Some downsides to these firewalls may be found in throughput, limitations in the hardware, or management of large installations and failover. Many of these hurdles can be overcome at a cost of administrator time but what if you organization has spent hundreds of thousands on a series of rackmounted firewall boxes?

Perimeter security is more than the firewall box

Luckily for Unix fans perimeter security moves beyond simple firewalling. Take the badly abused SMTP MTA in most organizations. If you are relying on delivery into a groupware system, you know how difficult it can be to use filtering, virus scanning, and every other add-on in a groupware environment. One of my favorite uses for a Unix-like system involves procmail pre-delivery filtering in a groupware environment.

A dedicated system that can rapidly sort and filter incoming email before it hits the already overloaded groupware mail servers can save considerable pain, regardless of what your organization's favorite brand of server operating system is.

Several options, one that included procmail, is discussed in Dogs of War: Securing Microsoft Groupware Environments parts one and two.

There are numerous other perimeter defense additions that happily run on Unix systems of all stripes. The SQUID proxy system can be used as an HTTP accelerator for incoming connections or as an outgoing proxy filter for outbound connections. IDS systems like snort can give visibility into the activity happening on a network perimeter, and there are numerous other utilities that can make the flow of information across your perimeter safer and quicker.

Honeynets and Honeypots - conceived for the paranoid

Many readers will be familiar with the notion of a honey pot or a honey net in the battle against Internet attackers, for those that aren't - this definition is provided by the honeynet project.

A Honeynet is one type of honeypot, specifically a high-interaction honeypot that provides real systems for attackers to interact with. A honeypot is a system who's value is being probed, attacked, or compromised, you want the bad guys to interact with your honeypot. There are many different kinds of honeypots, with many different uses and values. To learn more about honeypots, check out the website and the book Honeypots: Tracking Hackers.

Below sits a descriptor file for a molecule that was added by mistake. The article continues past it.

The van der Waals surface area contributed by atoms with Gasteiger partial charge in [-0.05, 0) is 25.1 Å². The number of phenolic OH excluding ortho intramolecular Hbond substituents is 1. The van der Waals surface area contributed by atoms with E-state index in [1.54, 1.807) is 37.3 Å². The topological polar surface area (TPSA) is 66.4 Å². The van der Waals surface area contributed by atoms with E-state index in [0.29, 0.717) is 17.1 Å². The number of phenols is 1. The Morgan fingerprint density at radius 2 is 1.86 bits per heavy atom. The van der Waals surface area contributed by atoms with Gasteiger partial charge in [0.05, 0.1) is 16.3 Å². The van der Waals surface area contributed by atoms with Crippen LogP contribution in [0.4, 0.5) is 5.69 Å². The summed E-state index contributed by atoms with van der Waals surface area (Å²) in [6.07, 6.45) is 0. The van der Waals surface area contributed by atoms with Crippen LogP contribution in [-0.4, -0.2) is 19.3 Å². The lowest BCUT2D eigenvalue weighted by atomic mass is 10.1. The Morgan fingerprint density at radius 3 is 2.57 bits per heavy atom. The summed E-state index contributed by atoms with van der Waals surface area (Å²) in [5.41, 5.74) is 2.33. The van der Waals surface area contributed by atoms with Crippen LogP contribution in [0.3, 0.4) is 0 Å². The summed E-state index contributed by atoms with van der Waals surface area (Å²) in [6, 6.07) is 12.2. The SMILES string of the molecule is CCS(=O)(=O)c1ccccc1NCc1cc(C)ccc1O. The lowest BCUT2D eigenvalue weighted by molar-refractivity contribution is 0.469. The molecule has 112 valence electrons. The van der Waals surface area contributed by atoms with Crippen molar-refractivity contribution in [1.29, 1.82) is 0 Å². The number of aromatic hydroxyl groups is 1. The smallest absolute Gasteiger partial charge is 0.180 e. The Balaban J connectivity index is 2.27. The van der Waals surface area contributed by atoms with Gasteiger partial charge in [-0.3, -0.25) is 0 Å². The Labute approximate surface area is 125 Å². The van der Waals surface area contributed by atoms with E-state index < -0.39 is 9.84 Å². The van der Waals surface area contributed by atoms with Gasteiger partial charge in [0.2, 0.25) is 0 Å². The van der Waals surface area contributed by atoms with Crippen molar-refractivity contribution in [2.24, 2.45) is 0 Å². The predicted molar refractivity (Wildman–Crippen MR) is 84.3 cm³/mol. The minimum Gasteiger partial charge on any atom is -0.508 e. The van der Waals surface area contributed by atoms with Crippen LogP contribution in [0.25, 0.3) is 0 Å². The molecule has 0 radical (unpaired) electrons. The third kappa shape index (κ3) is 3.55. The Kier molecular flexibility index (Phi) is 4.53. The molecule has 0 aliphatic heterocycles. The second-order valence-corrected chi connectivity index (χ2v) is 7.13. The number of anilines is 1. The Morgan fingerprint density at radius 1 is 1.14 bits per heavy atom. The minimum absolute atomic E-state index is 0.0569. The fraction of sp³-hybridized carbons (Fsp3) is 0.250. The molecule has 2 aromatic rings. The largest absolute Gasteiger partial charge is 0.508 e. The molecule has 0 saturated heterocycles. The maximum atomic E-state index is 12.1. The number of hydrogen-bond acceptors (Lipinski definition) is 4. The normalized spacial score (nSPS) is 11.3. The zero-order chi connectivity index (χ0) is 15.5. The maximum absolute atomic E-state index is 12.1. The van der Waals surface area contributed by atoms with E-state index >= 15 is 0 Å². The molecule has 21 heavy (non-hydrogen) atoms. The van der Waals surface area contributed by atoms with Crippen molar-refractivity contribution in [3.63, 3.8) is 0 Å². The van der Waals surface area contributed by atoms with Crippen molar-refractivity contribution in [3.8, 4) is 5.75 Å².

Not everyone wants or needs a honeynet or a honeypot, but for those people who are intimately involved in security, they can be a valuable resource. A honeypot or honeynet allows an investigator or responder the ability to keep up with what attacks are occurring and how to recognize them and investigate them. Because of the flexibility needed, Unix and Linux systems make an ideal platform upon which to build a honeynet or honeypot. Almost every honeynet or honeypot implementation relies on significant logging and control of network connections to be most effective, and the flexibility of networking options inside Unix and Linux systems fit the bill perfectly.

A fit for almost any organization

It is a rare organization that has the money to deploy best of breed or integrated commercial software for every security role. Whether your job is perimeter protection, incident response or email server administration, there may be an opportunity to use your favorite Unix system with some additional tools to get the job done faster and cheaper than what you do now.

Daniel Hanson manages the Focus Incidents area of SecurityFocus as well as the Incidents mailing list.